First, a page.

Trouble on Myspace? Dial 999

Social Networking VictimFrom 02.04.08 

Social networking sites like Facebook, Bebo and MySpace may soon have to carry a '999' emergency link to improve the safety of kids online.

In a 73-page draft of a report due to be published on Friday by Home Secretary, Jacqui Smith, the sites will have to carry ads for the emergency services so that kids can call if they feel they are being targeted by potential abusers.

Experts contributing to the report claimed that youngsters are at risk from 'sexual grooming' by paedophiles, bullying and online fraud.

I'm not quite sure how practical and effective this suggestion is, quite honestly but at least the Government are examining the problems poses by social networking for young web users.  Undoubtedly, they want to be seen to be doing something, but whatever the reason, this issue is too important to ignore. 

I can't help feeling that better education of the risks involved, coupled with technological advances to help filter or restrict some of the more dangerous elements of the sites would be a more effective way to go.  I mean, blocking the site completely is more of a sure-fire way of removing the danger, but, sadly, if a kid wants to do something which their parents have forbidden, they'll generally find a way of doing it.  After all, they could opt for something as quick and straightforward as using the site at a friend's house whose parents don't block access to the site.

Better education, awareness and guidance are crucial because the whole point about online grooming is that the kids rarely recognise they're in danger.  Sticking an online banner ad up saying 'Dial 999' is going to have little effect on this problem, surely?  Save, perhaps, for tripling the number of hoax emergency calls.

In related news, Ofcom have today reported that around half the children using the net in the UK have profiles on social networking sites, despite the policies those site have in place to discourage and prevent pre-teens signing up.  In a somewhat trite observation, Ofcom noted from their research that such users are not particularly concerned with such issues as online privacy.  Oh really?


  1. If adults often can't discover online fraud themselves, what do they expect from children?!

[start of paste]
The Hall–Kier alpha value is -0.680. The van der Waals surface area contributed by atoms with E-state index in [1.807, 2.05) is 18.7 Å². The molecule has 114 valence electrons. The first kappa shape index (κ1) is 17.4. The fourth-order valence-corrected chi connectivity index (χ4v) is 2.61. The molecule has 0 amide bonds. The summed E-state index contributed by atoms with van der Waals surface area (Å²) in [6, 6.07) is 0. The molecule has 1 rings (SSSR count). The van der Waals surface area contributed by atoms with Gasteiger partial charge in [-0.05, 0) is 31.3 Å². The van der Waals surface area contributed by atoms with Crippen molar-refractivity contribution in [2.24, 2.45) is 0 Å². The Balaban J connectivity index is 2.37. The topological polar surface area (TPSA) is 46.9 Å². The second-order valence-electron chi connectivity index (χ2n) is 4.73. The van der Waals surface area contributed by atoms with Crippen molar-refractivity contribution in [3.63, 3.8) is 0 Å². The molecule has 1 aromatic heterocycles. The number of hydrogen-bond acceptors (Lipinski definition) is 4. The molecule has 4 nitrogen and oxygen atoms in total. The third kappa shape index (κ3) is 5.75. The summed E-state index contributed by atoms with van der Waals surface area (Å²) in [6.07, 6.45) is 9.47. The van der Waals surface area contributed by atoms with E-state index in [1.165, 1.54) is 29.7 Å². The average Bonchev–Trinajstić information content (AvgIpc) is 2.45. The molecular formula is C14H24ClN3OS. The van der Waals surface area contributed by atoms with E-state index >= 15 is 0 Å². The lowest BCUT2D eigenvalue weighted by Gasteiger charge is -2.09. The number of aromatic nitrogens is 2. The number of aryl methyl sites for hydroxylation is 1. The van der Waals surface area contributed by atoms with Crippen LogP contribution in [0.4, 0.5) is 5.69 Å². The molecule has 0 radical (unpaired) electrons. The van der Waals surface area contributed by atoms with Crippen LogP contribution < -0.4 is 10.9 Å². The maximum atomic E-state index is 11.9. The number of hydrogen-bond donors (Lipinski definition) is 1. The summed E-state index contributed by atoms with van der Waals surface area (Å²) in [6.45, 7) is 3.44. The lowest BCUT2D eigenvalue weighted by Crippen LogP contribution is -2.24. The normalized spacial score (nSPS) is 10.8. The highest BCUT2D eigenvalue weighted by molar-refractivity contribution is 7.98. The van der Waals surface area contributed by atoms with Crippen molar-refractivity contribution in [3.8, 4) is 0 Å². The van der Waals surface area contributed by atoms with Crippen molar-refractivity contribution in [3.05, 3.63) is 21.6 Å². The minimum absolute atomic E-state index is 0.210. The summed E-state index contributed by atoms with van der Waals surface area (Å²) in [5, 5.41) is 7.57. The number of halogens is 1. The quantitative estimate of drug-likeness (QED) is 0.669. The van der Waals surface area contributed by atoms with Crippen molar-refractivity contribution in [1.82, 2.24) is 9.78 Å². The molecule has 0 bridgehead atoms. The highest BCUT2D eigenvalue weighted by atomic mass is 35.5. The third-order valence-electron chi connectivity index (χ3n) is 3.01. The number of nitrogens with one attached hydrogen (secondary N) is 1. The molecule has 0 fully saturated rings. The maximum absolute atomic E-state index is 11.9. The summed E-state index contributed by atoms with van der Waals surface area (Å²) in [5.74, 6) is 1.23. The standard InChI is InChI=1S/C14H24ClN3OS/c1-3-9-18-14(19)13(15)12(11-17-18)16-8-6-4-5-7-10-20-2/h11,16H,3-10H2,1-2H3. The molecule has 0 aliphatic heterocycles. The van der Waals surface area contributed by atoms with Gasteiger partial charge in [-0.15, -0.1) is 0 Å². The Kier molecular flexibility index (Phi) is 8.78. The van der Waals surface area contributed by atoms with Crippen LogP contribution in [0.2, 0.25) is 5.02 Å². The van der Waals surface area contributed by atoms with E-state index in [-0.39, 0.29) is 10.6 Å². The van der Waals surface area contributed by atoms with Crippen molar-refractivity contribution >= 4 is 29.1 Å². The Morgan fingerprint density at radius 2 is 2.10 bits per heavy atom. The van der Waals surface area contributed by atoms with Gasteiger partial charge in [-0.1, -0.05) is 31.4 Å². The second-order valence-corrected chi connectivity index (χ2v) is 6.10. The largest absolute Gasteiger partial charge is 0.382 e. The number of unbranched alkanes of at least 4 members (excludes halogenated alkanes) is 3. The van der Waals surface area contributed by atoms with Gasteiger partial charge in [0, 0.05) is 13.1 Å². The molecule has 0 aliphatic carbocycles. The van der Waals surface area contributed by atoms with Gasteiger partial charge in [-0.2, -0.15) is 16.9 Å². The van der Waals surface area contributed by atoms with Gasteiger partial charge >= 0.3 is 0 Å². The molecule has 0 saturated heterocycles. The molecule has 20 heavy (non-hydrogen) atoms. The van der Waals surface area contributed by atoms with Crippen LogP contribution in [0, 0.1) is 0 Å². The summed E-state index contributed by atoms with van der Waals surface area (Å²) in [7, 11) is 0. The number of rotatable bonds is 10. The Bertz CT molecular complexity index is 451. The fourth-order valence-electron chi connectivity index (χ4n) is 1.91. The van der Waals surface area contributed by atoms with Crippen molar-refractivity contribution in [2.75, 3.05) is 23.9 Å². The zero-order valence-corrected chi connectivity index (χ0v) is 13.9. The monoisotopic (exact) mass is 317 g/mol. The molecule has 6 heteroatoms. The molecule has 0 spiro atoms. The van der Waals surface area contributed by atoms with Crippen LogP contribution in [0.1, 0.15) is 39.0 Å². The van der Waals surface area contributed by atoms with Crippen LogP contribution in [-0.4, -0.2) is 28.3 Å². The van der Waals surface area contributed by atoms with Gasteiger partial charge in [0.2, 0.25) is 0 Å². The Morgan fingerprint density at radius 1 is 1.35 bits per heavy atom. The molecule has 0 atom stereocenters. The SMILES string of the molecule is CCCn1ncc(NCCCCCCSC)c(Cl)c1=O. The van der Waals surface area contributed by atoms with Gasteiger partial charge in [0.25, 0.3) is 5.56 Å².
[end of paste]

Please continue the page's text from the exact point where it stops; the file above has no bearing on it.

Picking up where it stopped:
Maybe the government are just making too big a deal out of this. Like, how many children actually suffered from social networking and in what ways (apart from their school grades)?

  2. I think you're right, Andro. The media have jumped on the social networking bandwagon and making an awful lot out of a theoretical risk.

    Still, much better that, than the world sitting back, resting on their laurels, I suppose. The risks of fraud, grooming and all the rest are in many ways, perceived rather than actual. Plus, we always assume, rightly or wrongly, that younger web users are in greater danger. I'm not too sure that's true, though. Young web users are being brought up in an online world and, from my experience, tend to be not only more tech-savvy but also much more aware of some dangers they face than are older web users.

    I'm probably only perpetuating the problem of the media jumping on the bandwagon for just about every minor rumour about the security and safety of online life, particuarly when it comes to kids. But, really: Dial 999 ads on Myspace' - how could I turn that type of material down.

    And it makes a change for me not to be targetting Facebook for once, doesn't it?! :-P

  3. Well, you are still technically targeting facebook on the photo... ;D

  4. True, but seeing I didn't directly refer to them in the post, I thought at least the picture ought to include them. Couldn't let them get away completely 'scot free' could I?! :-P


Post a Comment

Popular posts from this blog

Law Actually is 10 years old today

Blogger’s new templates: Contempo, Soho, Emporio and Notable

Nissan Micra driver reconceptualises traffic laws